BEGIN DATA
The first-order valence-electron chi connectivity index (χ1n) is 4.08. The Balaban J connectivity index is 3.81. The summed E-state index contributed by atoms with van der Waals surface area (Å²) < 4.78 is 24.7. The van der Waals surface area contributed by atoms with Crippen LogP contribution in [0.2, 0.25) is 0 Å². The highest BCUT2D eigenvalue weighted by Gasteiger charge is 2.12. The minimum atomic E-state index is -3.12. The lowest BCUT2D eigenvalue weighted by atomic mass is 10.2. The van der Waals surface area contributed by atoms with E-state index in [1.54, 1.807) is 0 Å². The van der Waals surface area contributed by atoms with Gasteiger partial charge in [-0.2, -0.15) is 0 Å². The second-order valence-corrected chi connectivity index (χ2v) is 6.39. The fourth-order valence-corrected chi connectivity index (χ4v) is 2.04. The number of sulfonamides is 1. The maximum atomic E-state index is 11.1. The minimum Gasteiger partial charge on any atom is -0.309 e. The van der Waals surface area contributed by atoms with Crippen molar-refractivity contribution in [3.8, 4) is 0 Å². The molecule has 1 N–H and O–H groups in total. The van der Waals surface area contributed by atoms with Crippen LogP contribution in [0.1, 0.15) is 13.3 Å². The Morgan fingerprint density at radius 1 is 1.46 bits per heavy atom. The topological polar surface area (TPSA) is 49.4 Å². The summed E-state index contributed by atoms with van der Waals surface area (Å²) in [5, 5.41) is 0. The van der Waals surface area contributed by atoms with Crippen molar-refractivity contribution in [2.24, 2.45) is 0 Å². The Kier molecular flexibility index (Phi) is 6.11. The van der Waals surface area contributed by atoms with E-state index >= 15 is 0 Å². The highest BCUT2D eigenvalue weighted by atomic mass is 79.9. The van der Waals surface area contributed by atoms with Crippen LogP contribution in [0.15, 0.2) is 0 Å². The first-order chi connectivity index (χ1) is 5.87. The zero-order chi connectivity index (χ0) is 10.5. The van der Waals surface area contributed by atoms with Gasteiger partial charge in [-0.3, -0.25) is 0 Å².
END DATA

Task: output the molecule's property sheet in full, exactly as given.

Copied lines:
The first-order valence-electron chi connectivity index (χ1n) is 4.08. The Balaban J connectivity index is 3.81. The summed E-state index contributed by atoms with van der Waals surface area (Å²) < 4.78 is 24.7. The van der Waals surface area contributed by atoms with Crippen LogP contribution in [0.2, 0.25) is 0 Å². The highest BCUT2D eigenvalue weighted by Gasteiger charge is 2.12. The minimum atomic E-state index is -3.12. The lowest BCUT2D eigenvalue weighted by atomic mass is 10.2. The van der Waals surface area contributed by atoms with E-state index in [1.54, 1.807) is 0 Å². The van der Waals surface area contributed by atoms with Gasteiger partial charge in [-0.2, -0.15) is 0 Å². The second-order valence-corrected chi connectivity index (χ2v) is 6.39. The fourth-order valence-corrected chi connectivity index (χ4v) is 2.04. The number of sulfonamides is 1. The maximum atomic E-state index is 11.1. The minimum Gasteiger partial charge on any atom is -0.309 e. The van der Waals surface area contributed by atoms with Crippen molar-refractivity contribution in [3.8, 4) is 0 Å². The molecule has 1 N–H and O–H groups in total. The van der Waals surface area contributed by atoms with Crippen LogP contribution in [0.1, 0.15) is 13.3 Å². The Morgan fingerprint density at radius 1 is 1.46 bits per heavy atom. The topological polar surface area (TPSA) is 49.4 Å². The summed E-state index contributed by atoms with van der Waals surface area (Å²) in [5, 5.41) is 0. The van der Waals surface area contributed by atoms with Crippen molar-refractivity contribution in [2.24, 2.45) is 0 Å². The Kier molecular flexibility index (Phi) is 6.11. The van der Waals surface area contributed by atoms with E-state index >= 15 is 0 Å². The highest BCUT2D eigenvalue weighted by atomic mass is 79.9. The van der Waals surface area contributed by atoms with Crippen LogP contribution in [0.15, 0.2) is 0 Å². The first-order chi connectivity index (χ1) is 5.87. The zero-order chi connectivity index (χ0) is 10.5. The van der Waals surface area contributed by atoms with Gasteiger partial charge in [-0.3, -0.25) is 0 Å².